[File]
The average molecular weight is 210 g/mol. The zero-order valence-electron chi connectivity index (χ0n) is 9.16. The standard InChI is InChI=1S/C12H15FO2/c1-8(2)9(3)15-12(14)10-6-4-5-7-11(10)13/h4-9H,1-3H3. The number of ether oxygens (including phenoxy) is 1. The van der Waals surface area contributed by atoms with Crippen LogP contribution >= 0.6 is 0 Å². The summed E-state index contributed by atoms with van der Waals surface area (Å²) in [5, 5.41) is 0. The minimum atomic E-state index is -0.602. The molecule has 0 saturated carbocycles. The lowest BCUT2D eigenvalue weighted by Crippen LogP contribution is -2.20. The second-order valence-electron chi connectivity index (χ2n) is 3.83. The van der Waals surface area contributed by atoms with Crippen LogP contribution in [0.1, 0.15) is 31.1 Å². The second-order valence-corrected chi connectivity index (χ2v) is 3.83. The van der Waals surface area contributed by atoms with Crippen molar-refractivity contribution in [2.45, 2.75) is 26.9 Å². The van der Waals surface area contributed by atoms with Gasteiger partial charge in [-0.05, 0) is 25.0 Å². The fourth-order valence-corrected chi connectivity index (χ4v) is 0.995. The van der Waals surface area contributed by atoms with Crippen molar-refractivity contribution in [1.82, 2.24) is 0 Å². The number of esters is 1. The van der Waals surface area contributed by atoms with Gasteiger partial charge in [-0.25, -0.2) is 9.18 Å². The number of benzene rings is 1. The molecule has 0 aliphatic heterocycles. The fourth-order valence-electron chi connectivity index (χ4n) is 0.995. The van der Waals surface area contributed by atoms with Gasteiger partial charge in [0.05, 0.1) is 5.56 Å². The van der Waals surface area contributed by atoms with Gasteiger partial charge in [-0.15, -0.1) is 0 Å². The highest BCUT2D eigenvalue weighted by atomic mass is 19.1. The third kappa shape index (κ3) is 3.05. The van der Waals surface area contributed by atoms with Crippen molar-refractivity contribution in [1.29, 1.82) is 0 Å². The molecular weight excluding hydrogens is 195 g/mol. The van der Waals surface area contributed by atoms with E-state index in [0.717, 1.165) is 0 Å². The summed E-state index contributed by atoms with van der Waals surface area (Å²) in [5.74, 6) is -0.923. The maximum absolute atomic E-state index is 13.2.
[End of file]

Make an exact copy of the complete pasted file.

The average molecular weight is 210 g/mol. The zero-order valence-electron chi connectivity index (χ0n) is 9.16. The standard InChI is InChI=1S/C12H15FO2/c1-8(2)9(3)15-12(14)10-6-4-5-7-11(10)13/h4-9H,1-3H3. The number of ether oxygens (including phenoxy) is 1. The van der Waals surface area contributed by atoms with Crippen LogP contribution >= 0.6 is 0 Å². The summed E-state index contributed by atoms with van der Waals surface area (Å²) in [5, 5.41) is 0. The minimum atomic E-state index is -0.602. The molecule has 0 saturated carbocycles. The lowest BCUT2D eigenvalue weighted by Crippen LogP contribution is -2.20. The second-order valence-electron chi connectivity index (χ2n) is 3.83. The van der Waals surface area contributed by atoms with Crippen LogP contribution in [0.1, 0.15) is 31.1 Å². The second-order valence-corrected chi connectivity index (χ2v) is 3.83. The van der Waals surface area contributed by atoms with Crippen molar-refractivity contribution in [2.45, 2.75) is 26.9 Å². The van der Waals surface area contributed by atoms with Gasteiger partial charge in [-0.05, 0) is 25.0 Å². The fourth-order valence-corrected chi connectivity index (χ4v) is 0.995. The van der Waals surface area contributed by atoms with Crippen molar-refractivity contribution in [1.82, 2.24) is 0 Å². The number of esters is 1. The van der Waals surface area contributed by atoms with Gasteiger partial charge in [-0.25, -0.2) is 9.18 Å². The number of benzene rings is 1. The molecule has 0 aliphatic heterocycles. The fourth-order valence-electron chi connectivity index (χ4n) is 0.995. The van der Waals surface area contributed by atoms with Gasteiger partial charge in [0.05, 0.1) is 5.56 Å². The van der Waals surface area contributed by atoms with Gasteiger partial charge in [-0.15, -0.1) is 0 Å². The highest BCUT2D eigenvalue weighted by atomic mass is 19.1. The third kappa shape index (κ3) is 3.05. The van der Waals surface area contributed by atoms with Crippen molar-refractivity contribution in [1.29, 1.82) is 0 Å². The molecular weight excluding hydrogens is 195 g/mol. The van der Waals surface area contributed by atoms with E-state index in [0.717, 1.165) is 0 Å². The summed E-state index contributed by atoms with van der Waals surface area (Å²) in [5.74, 6) is -0.923. The maximum absolute atomic E-state index is 13.2.